Very good discussion here, I prefer Canon, I use one I paid maybe $250 for and I love it, especially the quality of photos/prints and the rare need for extra flash. George brings up an excellent point about practice, I use mine frequently off the job to try new things and just try to improve. The biggest thing is to just be comfortable with what you are using and take care of it. The department paid big bucks for a new Nikon which I'm very uncomfortable with, and find it too big and cumbersome, but I'm trying to learn how to use it. The chief is fine with me using mine for now, as he said "whatever works best".

    One other good deal I worked out. The folks at WalMart pretty much give me instant printing service for photos, I can go there while the scene remains secured, get quick printing sometimes in five minutes or less, and go reshoot anything I'm not happy with. WalMart has been really decent to our department over the years. The only issue is if the pics involve a fatality or something sensitive, if I don't get one of a few specific techs, I'll take them to another place for printing. Had a bad experience a few years ago with a photo tech and some comments he made after I'd had photos developed in his establishment.

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    Great comments.

    I just picked up the Canon DSLR XTI. It is easy to use and takes excellent photos.

    thanks for the good info.

    mp
    Detective M. Porras, CFI-CFEI
    Glendale, California

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    I have heard a lot of great things about the Nikon P5100. It is not a DSLR but it does have a hot shoe for an addition flash, which you will want for about any fire scene. I believe it is around $350 and a nikon flash will cost about the same. Check out www.dpreview.com for anything you would want to know about a digital camera on the market.

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    We have a couple older Sony digital point-n-shoots. but are getting ready to buy a Sony A-100 DSLR with all the "toys". We are sticking with Sony as all of our older equipment (video & still) is Sony and it will save us having to buy new chargers, readers, batteries and cards.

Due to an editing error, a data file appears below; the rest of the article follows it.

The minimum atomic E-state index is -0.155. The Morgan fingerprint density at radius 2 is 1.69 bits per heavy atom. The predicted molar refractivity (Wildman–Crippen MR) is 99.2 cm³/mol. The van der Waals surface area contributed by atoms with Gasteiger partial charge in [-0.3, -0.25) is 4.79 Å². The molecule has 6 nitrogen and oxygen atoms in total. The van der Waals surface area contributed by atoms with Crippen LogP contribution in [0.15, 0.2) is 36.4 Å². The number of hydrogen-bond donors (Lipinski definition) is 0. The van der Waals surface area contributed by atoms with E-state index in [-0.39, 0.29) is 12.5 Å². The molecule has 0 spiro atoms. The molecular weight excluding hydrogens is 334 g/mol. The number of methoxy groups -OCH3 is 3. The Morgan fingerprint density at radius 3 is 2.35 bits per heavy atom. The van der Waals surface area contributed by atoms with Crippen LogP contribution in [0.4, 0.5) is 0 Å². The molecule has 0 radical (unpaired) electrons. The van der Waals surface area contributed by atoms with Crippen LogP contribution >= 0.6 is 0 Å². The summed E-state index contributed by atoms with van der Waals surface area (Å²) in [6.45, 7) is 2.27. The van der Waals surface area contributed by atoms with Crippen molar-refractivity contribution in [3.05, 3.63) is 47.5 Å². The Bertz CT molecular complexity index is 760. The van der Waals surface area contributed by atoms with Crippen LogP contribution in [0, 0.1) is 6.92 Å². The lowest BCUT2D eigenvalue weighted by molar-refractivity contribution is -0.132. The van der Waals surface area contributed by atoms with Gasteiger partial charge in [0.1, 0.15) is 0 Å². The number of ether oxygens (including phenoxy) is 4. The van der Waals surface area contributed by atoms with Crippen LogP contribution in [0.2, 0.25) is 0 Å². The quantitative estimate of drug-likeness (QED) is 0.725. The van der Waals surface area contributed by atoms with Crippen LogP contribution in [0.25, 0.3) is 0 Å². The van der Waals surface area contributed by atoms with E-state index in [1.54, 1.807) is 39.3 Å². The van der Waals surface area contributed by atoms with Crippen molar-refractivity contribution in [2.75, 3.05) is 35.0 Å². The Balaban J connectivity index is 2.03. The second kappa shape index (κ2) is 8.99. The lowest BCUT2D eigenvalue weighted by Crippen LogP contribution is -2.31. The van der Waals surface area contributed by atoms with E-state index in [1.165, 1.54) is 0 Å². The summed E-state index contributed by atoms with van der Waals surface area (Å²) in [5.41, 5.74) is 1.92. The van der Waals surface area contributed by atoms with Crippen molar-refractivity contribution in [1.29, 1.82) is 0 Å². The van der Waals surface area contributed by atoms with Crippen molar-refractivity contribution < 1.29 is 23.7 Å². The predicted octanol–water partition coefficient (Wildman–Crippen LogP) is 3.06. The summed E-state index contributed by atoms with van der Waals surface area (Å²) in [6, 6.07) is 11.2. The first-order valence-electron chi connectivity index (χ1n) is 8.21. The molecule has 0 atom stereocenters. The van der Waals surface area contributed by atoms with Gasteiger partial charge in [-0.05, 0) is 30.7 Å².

I like the idea of checking out different models/brands at a camera shop. But for me, the most important thing would be ease of use. Probably not a good idea to buy a top of the line DSLR unless you have some kind of photography background.
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    Old post but something to think about if you're in Private investigations or Public.

    For investigation I use the Canon SLR 40D, but it not really within the price range you might be looking for. With two lenses it's around $1500. Before in our company we're using the Canon Rebel XTi SLR and the pics were good, but once the Insurance adjusters saw our reports with pictures from the 40D camera they noticed the difference. The clarity of SLR cameras are on par with film cameras now, and in my area of investigation the point and shoot clarity just doesn't cut it. People say it's the photographer that makes the photo, but somethings a point and shoot doesn't pick up in a photo, a SLR will.

    Really, if you're in the private field of investigation I'd recommend picking up a good SLR digi camera and flash, but if you're within the Fire Service, there's not as big a push to get one and a good point and shoot digi will be fine. They are also easier to carry around in your gear and tougher than a SLR digi. I've had a few Canon's and am bias cause they take amazing photos, but the same goes for Nikon etc. It's just personal preferece.